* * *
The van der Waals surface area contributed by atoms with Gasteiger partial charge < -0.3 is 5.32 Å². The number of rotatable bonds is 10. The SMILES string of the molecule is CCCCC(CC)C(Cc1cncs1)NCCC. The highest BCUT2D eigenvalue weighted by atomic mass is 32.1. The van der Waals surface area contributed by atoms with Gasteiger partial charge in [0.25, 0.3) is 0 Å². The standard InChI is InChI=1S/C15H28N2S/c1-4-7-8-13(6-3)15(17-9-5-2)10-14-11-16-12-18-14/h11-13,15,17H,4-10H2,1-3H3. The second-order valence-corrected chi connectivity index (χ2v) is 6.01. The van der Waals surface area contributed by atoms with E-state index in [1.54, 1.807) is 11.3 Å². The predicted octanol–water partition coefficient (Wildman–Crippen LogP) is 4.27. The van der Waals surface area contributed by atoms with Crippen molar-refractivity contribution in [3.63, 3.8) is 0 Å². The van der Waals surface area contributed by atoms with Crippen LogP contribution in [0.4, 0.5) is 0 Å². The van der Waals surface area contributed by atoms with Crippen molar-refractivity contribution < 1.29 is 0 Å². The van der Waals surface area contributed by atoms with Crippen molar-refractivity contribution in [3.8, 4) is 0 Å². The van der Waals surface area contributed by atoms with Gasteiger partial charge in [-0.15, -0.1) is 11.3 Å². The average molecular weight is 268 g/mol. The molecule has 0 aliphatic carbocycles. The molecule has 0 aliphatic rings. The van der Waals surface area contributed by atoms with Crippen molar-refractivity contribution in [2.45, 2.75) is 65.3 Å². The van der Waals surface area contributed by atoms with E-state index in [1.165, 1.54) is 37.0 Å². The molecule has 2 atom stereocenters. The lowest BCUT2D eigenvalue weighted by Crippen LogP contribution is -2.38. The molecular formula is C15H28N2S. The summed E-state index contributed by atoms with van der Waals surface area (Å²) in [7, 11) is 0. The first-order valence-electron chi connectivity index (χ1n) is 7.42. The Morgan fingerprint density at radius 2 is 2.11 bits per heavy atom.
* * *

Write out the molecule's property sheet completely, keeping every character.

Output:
The van der Waals surface area contributed by atoms with Gasteiger partial charge < -0.3 is 5.32 Å². The number of rotatable bonds is 10. The SMILES string of the molecule is CCCCC(CC)C(Cc1cncs1)NCCC. The highest BCUT2D eigenvalue weighted by atomic mass is 32.1. The van der Waals surface area contributed by atoms with Gasteiger partial charge in [0.25, 0.3) is 0 Å². The standard InChI is InChI=1S/C15H28N2S/c1-4-7-8-13(6-3)15(17-9-5-2)10-14-11-16-12-18-14/h11-13,15,17H,4-10H2,1-3H3. The second-order valence-corrected chi connectivity index (χ2v) is 6.01. The van der Waals surface area contributed by atoms with E-state index in [1.54, 1.807) is 11.3 Å². The predicted octanol–water partition coefficient (Wildman–Crippen LogP) is 4.27. The van der Waals surface area contributed by atoms with Crippen molar-refractivity contribution in [3.63, 3.8) is 0 Å². The van der Waals surface area contributed by atoms with Crippen LogP contribution in [0.4, 0.5) is 0 Å². The van der Waals surface area contributed by atoms with Crippen molar-refractivity contribution < 1.29 is 0 Å². The van der Waals surface area contributed by atoms with Crippen molar-refractivity contribution in [3.8, 4) is 0 Å². The van der Waals surface area contributed by atoms with Gasteiger partial charge in [-0.15, -0.1) is 11.3 Å². The average molecular weight is 268 g/mol. The molecule has 0 aliphatic carbocycles. The molecule has 0 aliphatic rings. The van der Waals surface area contributed by atoms with Crippen molar-refractivity contribution in [2.45, 2.75) is 65.3 Å². The van der Waals surface area contributed by atoms with E-state index in [1.165, 1.54) is 37.0 Å². The molecule has 2 atom stereocenters. The lowest BCUT2D eigenvalue weighted by Crippen LogP contribution is -2.38. The molecular formula is C15H28N2S. The summed E-state index contributed by atoms with van der Waals surface area (Å²) in [7, 11) is 0. The first-order valence-electron chi connectivity index (χ1n) is 7.42. The Morgan fingerprint density at radius 2 is 2.11 bits per heavy atom.